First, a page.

Beach Towels Bask in Back Yards
Cecile Corral -- Gifts & Dec, May 19, 2008
Whether motivated by limited discretionary funds or a more cautious spending attitude, Americans are viewing summer 2008 — positioned in the thick of the economic slump, top-heavy with rapidly rising fuel costs — with a similar panorama in their sights: their back yards.
Consumers are quickly realizing that taking a road trip to a national park could cost them at the gas station as much as or close to a flight for a holiday with the family to a Caribbean island. And either choice just might prove too much for this year's escape budget.
But the alternative, which retailers are avidly helping them recognize with their stacked Adirondacks and veranda vignettes, is that splurging on new patio and poolside furniture could create a closer and more affordable getaway to lift spirits this summer.
Suppliers are creating the decorative accessories for this emerging al fresco "fifth room" of their homes — as Gretchen Dale, coo and head of the U.S. division of New York-based Loftex described — of which beach towels will be key.
"I think the biggest factor in all of this is the whole movement of entertainment around the pool at home," she observed. "And with all this new expensive outdoor furniture, people don't want to put some horrible beach towel on it."
It is then strangely thanks to the slowed economy that beach towel suppliers — the few still in the game — said they are finding resuscitation for this previously drowning category, which for the past several years took a beating at retail with poor presentation and early markdowns at the store level.
Miami-based J.R. United president Salo Grosfeld recalled competing not so long ago against many more players — some who are now gone. Retailers' common attitude toward the category, he said, has not helped.
"It's a small business with no margin and no innovation or plan to fix the business," Grosfeld opined, somewhat tongue in cheek. "I would say it's time for them to give up and use that space to sell more $2.99 solid color towels. Now there is an idea. We should go back to only selling white sheets and towels and start over."
But there is a silver lining in the skies emerging, and some retail channels giving better treatment to the category.
Warehouse clubs, Grosfeld noted, are increasing their attention to beach towels, while certain discount department store chains are anteing-up their assortments with more sophisticated designs on heavier weights. One in particular, he said, has decided to "match and coordinate with other products, like the lawn furniture."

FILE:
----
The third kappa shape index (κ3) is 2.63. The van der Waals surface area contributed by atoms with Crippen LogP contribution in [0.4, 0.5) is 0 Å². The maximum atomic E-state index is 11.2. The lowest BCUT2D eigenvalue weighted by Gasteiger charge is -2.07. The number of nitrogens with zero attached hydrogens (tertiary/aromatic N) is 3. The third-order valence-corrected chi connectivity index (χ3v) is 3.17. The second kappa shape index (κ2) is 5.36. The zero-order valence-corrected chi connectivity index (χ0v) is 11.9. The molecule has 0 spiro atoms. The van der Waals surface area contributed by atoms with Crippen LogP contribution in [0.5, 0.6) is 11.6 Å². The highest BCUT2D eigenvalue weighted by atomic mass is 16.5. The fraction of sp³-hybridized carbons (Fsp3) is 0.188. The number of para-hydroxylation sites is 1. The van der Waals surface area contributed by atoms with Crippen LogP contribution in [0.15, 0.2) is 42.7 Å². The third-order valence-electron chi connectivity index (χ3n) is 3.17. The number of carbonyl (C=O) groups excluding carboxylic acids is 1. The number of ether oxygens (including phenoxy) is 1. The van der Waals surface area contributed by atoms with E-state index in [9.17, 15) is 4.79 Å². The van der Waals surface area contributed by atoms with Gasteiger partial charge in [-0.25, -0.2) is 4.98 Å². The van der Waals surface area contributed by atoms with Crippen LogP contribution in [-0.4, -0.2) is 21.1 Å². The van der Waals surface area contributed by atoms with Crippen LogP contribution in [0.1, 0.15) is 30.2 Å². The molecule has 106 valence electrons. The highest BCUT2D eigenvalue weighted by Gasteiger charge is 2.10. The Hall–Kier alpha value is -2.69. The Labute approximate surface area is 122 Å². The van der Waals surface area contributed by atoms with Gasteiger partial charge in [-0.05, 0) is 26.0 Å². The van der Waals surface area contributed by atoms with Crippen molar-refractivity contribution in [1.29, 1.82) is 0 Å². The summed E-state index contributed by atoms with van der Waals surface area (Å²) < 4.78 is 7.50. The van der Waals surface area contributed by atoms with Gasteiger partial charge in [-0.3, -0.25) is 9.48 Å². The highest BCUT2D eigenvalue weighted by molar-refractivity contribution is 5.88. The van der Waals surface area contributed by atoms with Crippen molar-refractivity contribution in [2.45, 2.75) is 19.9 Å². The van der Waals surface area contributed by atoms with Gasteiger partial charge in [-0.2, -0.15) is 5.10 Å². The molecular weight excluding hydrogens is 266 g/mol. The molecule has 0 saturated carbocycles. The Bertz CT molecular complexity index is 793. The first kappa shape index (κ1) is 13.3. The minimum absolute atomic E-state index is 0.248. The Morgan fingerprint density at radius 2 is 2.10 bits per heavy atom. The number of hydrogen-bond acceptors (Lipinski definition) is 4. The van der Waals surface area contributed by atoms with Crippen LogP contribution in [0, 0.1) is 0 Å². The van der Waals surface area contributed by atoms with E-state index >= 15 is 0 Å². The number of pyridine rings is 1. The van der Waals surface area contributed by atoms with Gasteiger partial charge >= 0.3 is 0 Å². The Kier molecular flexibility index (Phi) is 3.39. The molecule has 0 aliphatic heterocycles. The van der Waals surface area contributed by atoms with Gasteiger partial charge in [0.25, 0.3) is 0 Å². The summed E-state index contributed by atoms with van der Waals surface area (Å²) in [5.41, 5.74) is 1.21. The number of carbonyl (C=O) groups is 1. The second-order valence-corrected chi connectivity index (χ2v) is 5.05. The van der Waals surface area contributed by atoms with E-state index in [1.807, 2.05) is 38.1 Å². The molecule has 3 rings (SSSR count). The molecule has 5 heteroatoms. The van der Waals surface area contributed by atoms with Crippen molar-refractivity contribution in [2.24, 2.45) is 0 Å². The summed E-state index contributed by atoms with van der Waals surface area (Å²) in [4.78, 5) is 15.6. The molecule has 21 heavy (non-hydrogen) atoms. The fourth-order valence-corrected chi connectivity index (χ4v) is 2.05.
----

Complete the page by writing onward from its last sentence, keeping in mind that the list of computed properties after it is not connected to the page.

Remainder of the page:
With that in mind, beach towel suppliers have conceived a new generation of goods that catches the consumer's eye with their unusually urbane palettes — a more subdued spectrum that includes hues like browns and teals, among others.
Design complements the schemes, with inspiration logically drawn from architectural and organic motifs, fitting for today's posh poolsides and patios with panache. Constructions follow suit, with heavier weights adding value to these new mainstays, no longer throw-away pieces discarded at the Holiday Inn check-out.
A recent demand for un-sheared jacquard beach towel constructions speaks to the new trend, in that people are using more sophisticated beach towel styles for both the outdoors and indoors, said Welspun USA (New York) design director for bath and rugs Blair Tate.
"It's a beach towel that is not going to the beach but rather backyard pool, so it's going to be going in and out of the house," she said. "A beach towel is a bath sheet, like a candy mint is a breath mint."
These new items command a better price point, and the retailers and shoppers seem to be showing willingness to paying up a notch.
Larry Price, director of U.S. sales for Pembroke Pines, Fla.-based Hilasal USA, estimated specialty chains and department stores are raising their prices into the $19.99-$29.99 range, up from the prior $9.99-$14.99.
He added this incline is driven mostly by larger and heavier sizes — 40-inch-by-70-inch 18 pounds-per-dozen varieties, "a difference" from the past 30-by-60 10-pounds-per-dozen and the 34-by-64 14 pounds-per-dozen, the latter of which he said "have become commodity price points at mass merchants."